Source: The Guardian Unlimited
José de Echave, from Lima-based NGO CooperAccion, talks about the proposed Tia Maria copper mine.
US company Newmont’s proposed Conga gold mine, perhaps, or the 40-odd year old oil concession that has devastated parts of Peru’s Amazon and is now up for renewal? The Chadin 2 dam on the River Maranon, scheduled to be built by Brazilian firm Odebrecht, or the expansion of the Camisea gas project? New legislation? Gold-mining in the Madre de Dios department? A trans-continental railway possibly financed by China?
None of the above. The answer, no about about it, is a proposed copper mine called Tia Maria in the Arequipa department in Peru’s south. Tia Maria has been one of the country’s main news stories over the last couple of months, with local people protesting, a “State of Emergency” declared, 1000s of police and soldiers sent to the region, constitutional rights suspended, open fighting, more than 200 people injured, arbitrary arrests, journalists intimidated, accusations of “terrorism” flying around, reported sabotage, and to date, following previous protests in 2011, a total of seven deaths. The struggle has galvanised many in Peru, with solidarity protests being held around the country and more than 1,000 people marching in Lima, which led to further fighting, injuries and arrests.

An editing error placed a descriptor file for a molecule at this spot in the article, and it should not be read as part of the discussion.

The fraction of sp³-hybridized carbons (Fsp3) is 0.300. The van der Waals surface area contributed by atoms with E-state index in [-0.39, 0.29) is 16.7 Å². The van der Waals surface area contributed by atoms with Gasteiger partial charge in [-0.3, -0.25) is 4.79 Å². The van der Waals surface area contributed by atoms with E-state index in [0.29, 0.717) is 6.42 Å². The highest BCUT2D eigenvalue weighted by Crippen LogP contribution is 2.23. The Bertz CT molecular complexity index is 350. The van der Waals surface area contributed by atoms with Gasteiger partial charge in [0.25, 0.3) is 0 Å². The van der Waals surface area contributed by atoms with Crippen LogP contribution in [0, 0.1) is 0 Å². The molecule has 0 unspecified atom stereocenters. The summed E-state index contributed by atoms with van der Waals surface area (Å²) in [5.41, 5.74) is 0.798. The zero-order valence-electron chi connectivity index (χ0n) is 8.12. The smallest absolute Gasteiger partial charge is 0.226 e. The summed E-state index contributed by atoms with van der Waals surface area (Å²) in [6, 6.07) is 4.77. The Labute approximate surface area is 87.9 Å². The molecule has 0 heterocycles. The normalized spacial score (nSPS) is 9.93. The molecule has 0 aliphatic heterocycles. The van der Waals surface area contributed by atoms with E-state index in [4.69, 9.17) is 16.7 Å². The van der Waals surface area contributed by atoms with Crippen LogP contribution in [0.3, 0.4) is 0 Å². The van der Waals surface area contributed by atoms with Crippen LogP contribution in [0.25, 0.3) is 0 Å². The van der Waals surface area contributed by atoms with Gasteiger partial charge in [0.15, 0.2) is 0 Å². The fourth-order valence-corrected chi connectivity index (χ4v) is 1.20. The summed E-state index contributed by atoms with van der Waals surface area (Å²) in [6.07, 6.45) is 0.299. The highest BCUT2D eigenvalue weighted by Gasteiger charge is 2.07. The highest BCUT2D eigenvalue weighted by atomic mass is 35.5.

The company behind Tia Maria is Southern Copper, part of the Grupo Mexico, whose president, German Larrea Mota-Velasco, is ranked by Forbes as the world’s 77th richest person. How can things at Tia Maria – which president Ollanta Humala has said can’t be suspended, although Southern subsequently announced a “pause” – have turned out so badly? Here I interview José de Echave, from Lima-based NGO CooperAccion, about what has been going on.